Health Law Monitor
COVID-19: Issues for Group Health Plan Sponsors
March 24, 2020
By: Jill E. Hall
Ten years ago this week, President Obama signed into law the Affordable Care Act. The healthcare landscape has changed drastically since then, and the current Coronavirus crisis raises even more novel issues for employer sponsors of group health plans. Among the most pressing issues for employers during this time are employee leaves of absence and reductions in work hours. There are several important considerations for employers addressing these situations including compliance with the Families First Coronavirus Response Act, state leave laws and employers’ internal policies. Importantly, employers should consider how leaves of absence or reductions in work hours might impact eligibility under their group health plans.
All group health plans, whether insured or self-funded, contain eligibility requirements. The Affordable Care Act requires that large employers (those with 50 or more full-time equivalent employees) offer coverage to employees working at least 30 hours per week. Most group health plans, regardless of size, also contain an “active at work” requirement meaning that, to be eligible to participate in the plan, the employee must be actively at work. What happens, then, when an employee is on a leave of absence from work or suffers a reduction in hours during the Coronavirus pandemic?
First, employer sponsors of group health plans should review the terms of their plans. Such plan terms will address eligibility requirements and may dictate for how long coverage may continue during a leave of absence. Plan terms may even be amended during this crisis depending on the type of plan at issue. Sponsors of self-funded group health plans have more latitude when it comes to changing plan terms, although they should consult with their stop loss carriers to ensure the stop loss coverage at issue will be unaffected by any change in plan terms. Employers sponsoring fully insured health plans are generally bound by contracts with insurance carriers and may have less freedom to change eligibility requirements under their plans. Employers should always contact insurance carriers to discuss any desired changes to eligibility requirements.
Second, consider federal and state laws. The Family and Medical Leave Act (FMLA) requires covered employers to maintain group health coverage while an employee takes FMLA leave. Such coverage is to be maintained under the same terms and conditions as if the employee remained actively at work. This means an employee on FMLA leave remains responsible for the same premium payment he or she was responsible for paying before the leave. Expanding on the FMLA’s protections, the Families First Coronavirus Response Act contains the Emergency Family and Medical Leave Expansion Act (EFMLEA) which requires covered employers to provide up to 12 weeks of protected leave to eligible employees for a qualifying reason. The requirement that group health coverage be maintained during FMLA leave also applies to EFMLEA leave. Covered employees include all employees who have worked for the employer for at least 30 days. Generally, the EFMLEA provides up to 12 weeks of leave for employees who are unable to work or telework because they are caring for a son or daughter under the age of 18 while the child’s school or daycare facility is closed due to the Coronavirus. The EFMLEA applies to all employers with fewer than 500 employees, although the Department of Labor can exempt small businesses with fewer than 50 employees. Consequently, many employers not previously subject to the FMLA must familiarize themselves with the FMLA’s requirement that group health coverage be maintained during a leave of absence covered by the EFMLEA.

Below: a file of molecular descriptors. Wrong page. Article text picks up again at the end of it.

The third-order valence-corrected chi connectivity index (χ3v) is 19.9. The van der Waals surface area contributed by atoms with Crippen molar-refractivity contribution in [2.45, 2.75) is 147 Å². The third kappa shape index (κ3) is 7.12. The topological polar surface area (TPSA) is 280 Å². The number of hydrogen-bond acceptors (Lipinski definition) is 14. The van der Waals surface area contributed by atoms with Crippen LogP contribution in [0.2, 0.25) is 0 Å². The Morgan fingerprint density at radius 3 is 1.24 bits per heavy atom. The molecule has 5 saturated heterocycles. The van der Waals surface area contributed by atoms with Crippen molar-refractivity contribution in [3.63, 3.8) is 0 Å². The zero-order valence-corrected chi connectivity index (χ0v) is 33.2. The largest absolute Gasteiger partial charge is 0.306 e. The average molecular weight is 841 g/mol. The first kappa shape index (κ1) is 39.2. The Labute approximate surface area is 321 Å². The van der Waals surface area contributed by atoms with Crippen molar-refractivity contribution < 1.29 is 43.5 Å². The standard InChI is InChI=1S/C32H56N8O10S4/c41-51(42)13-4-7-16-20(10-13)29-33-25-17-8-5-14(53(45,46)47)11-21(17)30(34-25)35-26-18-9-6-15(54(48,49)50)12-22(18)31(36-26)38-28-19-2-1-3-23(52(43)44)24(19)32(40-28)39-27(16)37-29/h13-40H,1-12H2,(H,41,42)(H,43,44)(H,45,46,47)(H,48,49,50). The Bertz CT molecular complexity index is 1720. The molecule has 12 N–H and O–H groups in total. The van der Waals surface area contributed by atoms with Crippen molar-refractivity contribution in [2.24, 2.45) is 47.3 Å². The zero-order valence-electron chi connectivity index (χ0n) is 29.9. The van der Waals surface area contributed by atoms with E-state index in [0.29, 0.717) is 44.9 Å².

Additionally, the Families First Coronavirus Response Act also contains the Emergency Paid Sick Leave Act which requires employers with fewer than 500 employees and all public employers to provide up to 80 hours of paid sick time to employees requiring leave for various reasons related to the Coronavirus. Employees on leave covered by this law will maintain eligibility under group health plans for the duration of the leave. Generally, paid leaves of absence will constitute hours worked for purposes of health plan eligibility.
Third, large employers subject to the Affordable Care Act also must consider whether an employee is entitled to continue coverage under a group health plan during a stability period. Large employers measuring the full-time status of employees may have a look-back measurement period used to determine whether an employee averaged 30 work hours per week and a corresponding stability period during which employees who averaged at least 30 hours per week during the look-back period are entitled to maintain coverage, regardless of the number of hours worked during the stability period. If an employee is in the middle of a stability period and suffers a reduction in hours as a result of decreased business operations during the Coronavirus crisis (or suffers a reduction in hours as a result of most other reasons), the employee generally is entitled to maintain coverage for the entirety of the stability period as long as the employee remains employed and pays his or her share of the applicable premium.
Finally, in the event employees experience a separation of employment, employers with 20 or more employees should remember to send COBRA notices and election forms to separated employees. Some states have “mini-COBRA” laws that may also require an employer or health insurance carrier to provide similar notices.
The Coronavirus presents enormous challenges for employers. Preparing a checklist of items to be addressed during this crisis will be helpful moving forward. Employers should add health plan coverage issues to that list.